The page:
"Our England" - Documentary About Europeans In England - Saskia's Story


11 Jan
11Jan

Continuing stories from my website and project https://www.our-eng.land/ - (please if you are able to, share this so I can reach a bigger audience!) 

Story #4 is about Saskia, from Berlin, Germany, currently residing in Leeds. Working as a veterinary surgeon.

"The only thing that’s really different is that Germans are extremely direct and blunt, whereas in England you are much more polite. At the start, people probably found me quite rude and abrupt. I had to really learn not to be so terribly direct. So, for example, if at work I had to criticise someone about a mistake they’ve made, I’ve learned this wonderful phrase “shit sandwich” – to say something good first, then give the criticism, and then something good again. Whereas in Germany, we’d just say “you didn’t do that very well, do better next time” without the actual need of wrapping it in some niceties, but here you certainly have to do that, otherwise people are offended."


I felt a very strong vibe coming from Saskia - her independence, resilience and hard working mentality. It always inspires me when I meet people who have made such massive changes in their life and continued to go up and up. My country has strong relations with Germany, especially when it comes to education, so it felt and reminded me of something familiar, something I can't quite put my finger on. You never really think about it but there are moments in your life (and this was it for me) where you feel the interconnectedness of people, cultures, European heritage. It's easy to forget how much we can learn from our fellow neighbours, and how extremely valuable it is to learn other languages, study history of where we live and where we might live. I wish I had continued to pursue German when I moved here but when your head is so intensively filled with English (especially when you first move here and need to understand your way around the country and its system), it's all too easy to forget another foreign language that you don't get to use daily or weekly. Schade.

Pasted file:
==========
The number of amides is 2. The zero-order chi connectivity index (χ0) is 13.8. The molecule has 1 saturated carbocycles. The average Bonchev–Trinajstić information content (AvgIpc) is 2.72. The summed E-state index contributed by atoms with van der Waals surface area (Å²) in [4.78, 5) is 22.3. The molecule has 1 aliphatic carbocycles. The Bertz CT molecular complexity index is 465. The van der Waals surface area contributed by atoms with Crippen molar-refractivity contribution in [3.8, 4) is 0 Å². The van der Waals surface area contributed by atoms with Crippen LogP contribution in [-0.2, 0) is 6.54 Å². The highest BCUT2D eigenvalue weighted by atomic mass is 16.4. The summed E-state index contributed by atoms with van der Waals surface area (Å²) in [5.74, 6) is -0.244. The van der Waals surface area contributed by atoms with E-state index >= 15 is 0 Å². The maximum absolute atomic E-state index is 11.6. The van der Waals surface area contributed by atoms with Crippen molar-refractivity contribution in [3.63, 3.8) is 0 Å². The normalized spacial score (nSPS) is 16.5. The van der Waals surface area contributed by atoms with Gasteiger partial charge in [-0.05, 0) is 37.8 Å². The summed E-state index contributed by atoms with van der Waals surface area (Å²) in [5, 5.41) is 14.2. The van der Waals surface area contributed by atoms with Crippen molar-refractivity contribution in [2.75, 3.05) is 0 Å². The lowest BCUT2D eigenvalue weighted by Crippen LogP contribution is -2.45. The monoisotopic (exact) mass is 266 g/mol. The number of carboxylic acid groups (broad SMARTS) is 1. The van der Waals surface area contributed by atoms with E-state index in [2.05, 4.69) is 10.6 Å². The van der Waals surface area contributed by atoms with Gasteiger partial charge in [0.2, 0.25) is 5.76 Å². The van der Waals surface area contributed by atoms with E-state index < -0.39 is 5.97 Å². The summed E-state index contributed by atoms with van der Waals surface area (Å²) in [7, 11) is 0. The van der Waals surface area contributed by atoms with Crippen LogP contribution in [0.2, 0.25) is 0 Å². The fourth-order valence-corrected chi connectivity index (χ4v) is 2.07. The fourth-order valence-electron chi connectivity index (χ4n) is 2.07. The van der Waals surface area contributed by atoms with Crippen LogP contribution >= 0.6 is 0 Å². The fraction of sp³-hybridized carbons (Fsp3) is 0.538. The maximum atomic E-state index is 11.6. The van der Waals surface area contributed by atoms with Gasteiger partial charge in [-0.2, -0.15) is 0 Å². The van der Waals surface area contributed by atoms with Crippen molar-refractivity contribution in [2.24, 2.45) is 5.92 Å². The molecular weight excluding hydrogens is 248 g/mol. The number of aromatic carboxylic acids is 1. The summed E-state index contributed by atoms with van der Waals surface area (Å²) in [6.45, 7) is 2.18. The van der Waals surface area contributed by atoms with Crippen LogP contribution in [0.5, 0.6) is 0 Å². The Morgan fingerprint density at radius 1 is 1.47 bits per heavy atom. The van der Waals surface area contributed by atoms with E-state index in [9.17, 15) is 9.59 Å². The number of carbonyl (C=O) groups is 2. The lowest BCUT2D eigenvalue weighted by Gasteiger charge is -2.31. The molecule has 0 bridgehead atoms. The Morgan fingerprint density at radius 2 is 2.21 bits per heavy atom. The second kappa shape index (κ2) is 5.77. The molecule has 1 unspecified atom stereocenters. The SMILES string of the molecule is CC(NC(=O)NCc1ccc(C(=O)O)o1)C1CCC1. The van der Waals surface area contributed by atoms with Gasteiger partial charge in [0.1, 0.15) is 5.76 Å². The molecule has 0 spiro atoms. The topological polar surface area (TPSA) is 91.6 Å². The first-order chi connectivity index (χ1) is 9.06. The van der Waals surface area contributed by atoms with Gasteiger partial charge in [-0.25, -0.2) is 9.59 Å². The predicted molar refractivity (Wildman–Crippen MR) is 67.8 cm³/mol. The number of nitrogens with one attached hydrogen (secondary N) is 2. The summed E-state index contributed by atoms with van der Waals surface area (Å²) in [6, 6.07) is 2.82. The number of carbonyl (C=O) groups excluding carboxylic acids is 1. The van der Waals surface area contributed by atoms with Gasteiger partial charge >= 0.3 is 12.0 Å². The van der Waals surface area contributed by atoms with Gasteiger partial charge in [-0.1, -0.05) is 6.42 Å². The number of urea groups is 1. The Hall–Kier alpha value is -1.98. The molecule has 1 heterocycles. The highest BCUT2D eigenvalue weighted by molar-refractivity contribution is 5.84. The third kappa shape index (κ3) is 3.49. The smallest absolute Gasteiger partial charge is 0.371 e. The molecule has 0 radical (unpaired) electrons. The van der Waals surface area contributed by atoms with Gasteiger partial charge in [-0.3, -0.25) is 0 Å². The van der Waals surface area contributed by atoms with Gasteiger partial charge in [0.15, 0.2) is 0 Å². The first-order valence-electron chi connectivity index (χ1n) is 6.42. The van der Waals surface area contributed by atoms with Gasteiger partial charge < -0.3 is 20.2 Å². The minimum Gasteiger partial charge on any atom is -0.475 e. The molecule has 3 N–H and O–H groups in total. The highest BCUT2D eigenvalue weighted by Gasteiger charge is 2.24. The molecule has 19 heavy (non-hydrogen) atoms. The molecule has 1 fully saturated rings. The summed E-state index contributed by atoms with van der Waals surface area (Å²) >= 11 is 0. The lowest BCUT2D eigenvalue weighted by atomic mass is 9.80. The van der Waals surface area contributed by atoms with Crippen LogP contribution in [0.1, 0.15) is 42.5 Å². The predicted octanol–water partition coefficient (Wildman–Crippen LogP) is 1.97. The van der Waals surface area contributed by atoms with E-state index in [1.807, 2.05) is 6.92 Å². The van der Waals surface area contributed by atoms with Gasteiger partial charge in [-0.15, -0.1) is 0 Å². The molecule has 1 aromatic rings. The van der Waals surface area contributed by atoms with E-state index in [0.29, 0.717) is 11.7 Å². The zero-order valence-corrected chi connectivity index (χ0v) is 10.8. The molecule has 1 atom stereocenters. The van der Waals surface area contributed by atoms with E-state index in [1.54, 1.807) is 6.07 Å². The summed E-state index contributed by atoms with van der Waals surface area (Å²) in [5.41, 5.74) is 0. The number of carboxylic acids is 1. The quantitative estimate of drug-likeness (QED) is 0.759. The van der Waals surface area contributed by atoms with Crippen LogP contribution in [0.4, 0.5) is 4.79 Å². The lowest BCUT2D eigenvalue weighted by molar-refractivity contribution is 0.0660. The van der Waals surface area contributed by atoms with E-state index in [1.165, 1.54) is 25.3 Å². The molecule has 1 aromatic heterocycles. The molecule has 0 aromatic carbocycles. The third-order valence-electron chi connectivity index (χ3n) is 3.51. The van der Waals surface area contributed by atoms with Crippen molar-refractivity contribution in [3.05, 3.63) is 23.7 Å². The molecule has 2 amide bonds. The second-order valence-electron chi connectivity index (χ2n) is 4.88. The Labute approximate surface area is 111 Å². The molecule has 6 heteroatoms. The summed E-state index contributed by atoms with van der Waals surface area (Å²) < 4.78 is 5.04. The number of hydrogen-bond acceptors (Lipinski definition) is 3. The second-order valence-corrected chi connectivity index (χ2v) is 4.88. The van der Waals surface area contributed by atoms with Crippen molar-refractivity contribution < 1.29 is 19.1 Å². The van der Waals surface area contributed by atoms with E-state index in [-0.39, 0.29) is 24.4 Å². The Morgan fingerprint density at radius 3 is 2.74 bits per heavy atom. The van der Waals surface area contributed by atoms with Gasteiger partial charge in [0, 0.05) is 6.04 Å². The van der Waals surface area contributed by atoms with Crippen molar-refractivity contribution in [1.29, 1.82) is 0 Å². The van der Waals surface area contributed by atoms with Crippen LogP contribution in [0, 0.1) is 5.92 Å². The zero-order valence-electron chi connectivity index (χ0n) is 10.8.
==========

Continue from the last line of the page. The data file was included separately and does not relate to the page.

"Moving to a different country… obviously you have to make new friends and everything is different. The culture is different. I thought my English was better than it actually was. Suddenly, I not only have to have conversations with someone but also work with them in a foreign language. That was quite difficult, I think it made be a stronger person. Everything is so scary and new, and you just have to deal with it." 


Read more about Saskia' story on - https://www.our-eng.land/saskia

P.S. 

In the light of recent political developments, I was chatting to another European who has lived in the UK for over 30 years and raised a British family, who are fully contributing members of the society today, and she mentioned a group called In Limbo Project, after I showed her my project. What gets forgotten amongst highly heated political debates is the regular people, their families and relationships, so reading more stories, similar to the ones I've documented, has been very inspiring, in a way heartbreaking. They have also released two books which I have enjoyed reading myself -

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